Social housing to get $6.9M facelift
Money raised through Ontario’s program to reduce greenhouse gas emissions is helping make Niagara Region’s social housing stocks healthier and more energy-efficient.
Niagara will receive up to $6.9 million in provincial funding over the next five years for repairs and retrofits to its social housing properties.
Premier Kathleen Wynne was at the Fleming Centre in Beamsville on Thursday to make the funding announcement.
The investment is part of an Ontariowide program to improve homes for lowincome and vulnerable tenants.
“Thousands of renters in Niagara region and across Ontario depend on affordable housing options like the social housing high-rises we are investing in today,” said Wynne in a media release issued following Thursday’s announcement.
“Everyone in this province deserves to have a safe, affordable home where they can live with dignity. Our funding to make these buildings more energy efficient will also make them healthier and more comfortable places for people to live.”
The program will help reduce energy bills for social housing providers and reduce greenhouse gas emissions by making buildings more energy efficient, says the media release. Improvements include installing energy-efficient boilers, windows, lighting and insulation.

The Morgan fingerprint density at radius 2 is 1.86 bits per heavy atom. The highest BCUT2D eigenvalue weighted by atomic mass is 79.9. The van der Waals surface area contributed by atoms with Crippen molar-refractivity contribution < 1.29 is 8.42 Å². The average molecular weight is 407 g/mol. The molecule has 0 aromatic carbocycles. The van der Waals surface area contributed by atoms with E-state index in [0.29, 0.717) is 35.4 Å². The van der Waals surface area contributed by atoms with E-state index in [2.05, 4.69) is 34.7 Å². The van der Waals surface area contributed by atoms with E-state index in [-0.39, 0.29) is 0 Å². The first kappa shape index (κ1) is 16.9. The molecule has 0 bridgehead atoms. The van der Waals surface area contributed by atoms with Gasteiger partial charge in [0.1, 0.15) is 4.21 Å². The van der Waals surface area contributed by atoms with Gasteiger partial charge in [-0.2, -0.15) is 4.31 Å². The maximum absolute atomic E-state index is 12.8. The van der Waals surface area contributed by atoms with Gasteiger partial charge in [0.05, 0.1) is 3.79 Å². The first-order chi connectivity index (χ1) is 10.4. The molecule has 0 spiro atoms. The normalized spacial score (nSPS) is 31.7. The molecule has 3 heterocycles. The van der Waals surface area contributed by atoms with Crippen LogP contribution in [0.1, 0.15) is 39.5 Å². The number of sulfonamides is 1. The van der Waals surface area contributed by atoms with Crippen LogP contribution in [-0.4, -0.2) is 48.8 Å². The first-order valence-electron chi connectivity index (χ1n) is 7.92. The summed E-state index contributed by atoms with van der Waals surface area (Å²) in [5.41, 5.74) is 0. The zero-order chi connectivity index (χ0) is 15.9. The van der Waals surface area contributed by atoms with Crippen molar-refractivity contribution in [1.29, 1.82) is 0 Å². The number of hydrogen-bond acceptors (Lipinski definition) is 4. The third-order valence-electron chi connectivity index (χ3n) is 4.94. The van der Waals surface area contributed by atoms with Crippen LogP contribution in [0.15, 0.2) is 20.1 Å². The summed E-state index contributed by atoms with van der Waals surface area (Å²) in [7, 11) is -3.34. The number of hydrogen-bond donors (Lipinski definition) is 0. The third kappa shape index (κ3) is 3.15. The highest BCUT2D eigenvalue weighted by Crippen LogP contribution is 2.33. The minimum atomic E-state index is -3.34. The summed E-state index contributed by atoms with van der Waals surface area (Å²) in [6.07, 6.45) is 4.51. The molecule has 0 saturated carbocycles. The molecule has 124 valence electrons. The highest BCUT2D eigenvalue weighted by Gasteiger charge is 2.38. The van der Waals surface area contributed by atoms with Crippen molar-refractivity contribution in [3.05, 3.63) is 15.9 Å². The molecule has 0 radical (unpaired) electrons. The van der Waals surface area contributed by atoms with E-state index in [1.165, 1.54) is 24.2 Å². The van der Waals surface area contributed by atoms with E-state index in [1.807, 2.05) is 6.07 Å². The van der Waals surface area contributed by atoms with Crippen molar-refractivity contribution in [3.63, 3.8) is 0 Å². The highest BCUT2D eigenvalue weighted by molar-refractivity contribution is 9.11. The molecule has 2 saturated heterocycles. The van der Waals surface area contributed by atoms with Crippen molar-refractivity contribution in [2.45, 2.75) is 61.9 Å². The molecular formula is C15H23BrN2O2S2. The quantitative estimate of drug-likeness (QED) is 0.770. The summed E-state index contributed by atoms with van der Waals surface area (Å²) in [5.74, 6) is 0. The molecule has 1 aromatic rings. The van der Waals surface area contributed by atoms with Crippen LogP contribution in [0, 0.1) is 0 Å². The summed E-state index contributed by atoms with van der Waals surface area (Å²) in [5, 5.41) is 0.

The cash is proceeds of the province’s carbon market auctions which are part of Ontario’s Climate Change Action Plan. The plan includes a target of cutting greenhouse gas emissions to 80 per cent below 1990 levels by 2050. The total amount Niagara receives is contingent on proceeds from the carbon market. The system, also known as cap-and-trade, puts caps on the amount of pollution companies in certain industries can emit, and if they exceed those limits they must buy allowances at auction or from other companies that come in under their limits. Ontario has held three quarterly carbon market auctions so far, with the Sept. 6 auction bringing in $525.7 million.
By law, the province must invest carbon market proceeds in programs to help households and businesses reduce greenhouse gas pollution, which helps save money on energy costs. This investment includes supporting a variety of energy-efficiency building retrofits and making electric vehicles more accessible.
About 19 per cent of Ontario’s renters — or 260,000 households — live in social housing, according to the province.
“This investment in affordable housing in Niagara is another great example of how Ontario’s Climate Change Action Plan and our carbon market work together to reduce harmful greenhouse gas pollution from our homes,” said Environment Minister Chris Ballard. “By helping make social housing apartments more energy efficient, we are not just fighting climate change, we’re also improving the quality of life for tenants, and helping shape a more prosperous, low-carbon future.”
Thursday’s announcement comes on the heels of an announcement made by Regional Chairman Alan Caslin that Niagara had received $5.4 million through the Ministry of Housing’s Home for Good program. That funding is intended to provide homes for at least 63 homeless Niagara residents and provide them with the supports they need to stay off the streets.